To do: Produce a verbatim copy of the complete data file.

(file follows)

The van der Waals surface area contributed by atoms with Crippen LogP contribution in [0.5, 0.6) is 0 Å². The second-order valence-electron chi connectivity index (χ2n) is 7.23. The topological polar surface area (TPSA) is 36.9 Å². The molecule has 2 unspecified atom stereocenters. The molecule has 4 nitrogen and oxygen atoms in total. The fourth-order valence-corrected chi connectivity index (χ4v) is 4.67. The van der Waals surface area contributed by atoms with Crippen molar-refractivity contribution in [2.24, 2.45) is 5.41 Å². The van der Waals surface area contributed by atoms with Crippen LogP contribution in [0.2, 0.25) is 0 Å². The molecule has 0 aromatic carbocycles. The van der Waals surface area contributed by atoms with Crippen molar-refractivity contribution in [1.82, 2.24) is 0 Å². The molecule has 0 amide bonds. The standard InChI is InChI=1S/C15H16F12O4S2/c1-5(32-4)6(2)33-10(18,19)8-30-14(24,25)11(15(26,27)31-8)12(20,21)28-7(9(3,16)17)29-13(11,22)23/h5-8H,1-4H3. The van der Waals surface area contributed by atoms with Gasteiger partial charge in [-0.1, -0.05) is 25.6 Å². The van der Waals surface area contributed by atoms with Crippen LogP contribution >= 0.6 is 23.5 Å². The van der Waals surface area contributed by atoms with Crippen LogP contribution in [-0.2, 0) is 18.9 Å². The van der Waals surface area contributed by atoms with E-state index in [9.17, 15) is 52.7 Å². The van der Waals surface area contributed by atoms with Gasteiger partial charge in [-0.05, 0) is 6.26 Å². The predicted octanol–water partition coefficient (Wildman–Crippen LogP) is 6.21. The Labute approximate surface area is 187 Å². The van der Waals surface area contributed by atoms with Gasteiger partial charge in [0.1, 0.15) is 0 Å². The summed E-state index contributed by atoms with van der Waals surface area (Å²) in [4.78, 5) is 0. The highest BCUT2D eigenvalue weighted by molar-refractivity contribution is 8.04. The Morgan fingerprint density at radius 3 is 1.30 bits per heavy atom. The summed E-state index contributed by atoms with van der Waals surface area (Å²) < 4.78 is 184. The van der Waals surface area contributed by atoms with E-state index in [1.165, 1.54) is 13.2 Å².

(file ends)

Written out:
The van der Waals surface area contributed by atoms with Crippen LogP contribution in [0.5, 0.6) is 0 Å². The second-order valence-electron chi connectivity index (χ2n) is 7.23. The topological polar surface area (TPSA) is 36.9 Å². The molecule has 2 unspecified atom stereocenters. The molecule has 4 nitrogen and oxygen atoms in total. The fourth-order valence-corrected chi connectivity index (χ4v) is 4.67. The van der Waals surface area contributed by atoms with Crippen molar-refractivity contribution in [2.24, 2.45) is 5.41 Å². The van der Waals surface area contributed by atoms with Crippen LogP contribution in [0.2, 0.25) is 0 Å². The molecule has 0 aromatic carbocycles. The van der Waals surface area contributed by atoms with Crippen molar-refractivity contribution in [1.82, 2.24) is 0 Å². The molecule has 0 amide bonds. The standard InChI is InChI=1S/C15H16F12O4S2/c1-5(32-4)6(2)33-10(18,19)8-30-14(24,25)11(15(26,27)31-8)12(20,21)28-7(9(3,16)17)29-13(11,22)23/h5-8H,1-4H3. The van der Waals surface area contributed by atoms with Gasteiger partial charge in [-0.1, -0.05) is 25.6 Å². The van der Waals surface area contributed by atoms with Crippen LogP contribution >= 0.6 is 23.5 Å². The van der Waals surface area contributed by atoms with Crippen LogP contribution in [-0.2, 0) is 18.9 Å². The van der Waals surface area contributed by atoms with E-state index in [9.17, 15) is 52.7 Å². The van der Waals surface area contributed by atoms with Gasteiger partial charge in [-0.05, 0) is 6.26 Å². The predicted octanol–water partition coefficient (Wildman–Crippen LogP) is 6.21. The Labute approximate surface area is 187 Å². The van der Waals surface area contributed by atoms with Gasteiger partial charge in [0.1, 0.15) is 0 Å². The summed E-state index contributed by atoms with van der Waals surface area (Å²) in [4.78, 5) is 0. The highest BCUT2D eigenvalue weighted by molar-refractivity contribution is 8.04. The Morgan fingerprint density at radius 3 is 1.30 bits per heavy atom. The summed E-state index contributed by atoms with van der Waals surface area (Å²) < 4.78 is 184. The van der Waals surface area contributed by atoms with E-state index in [1.165, 1.54) is 13.2 Å².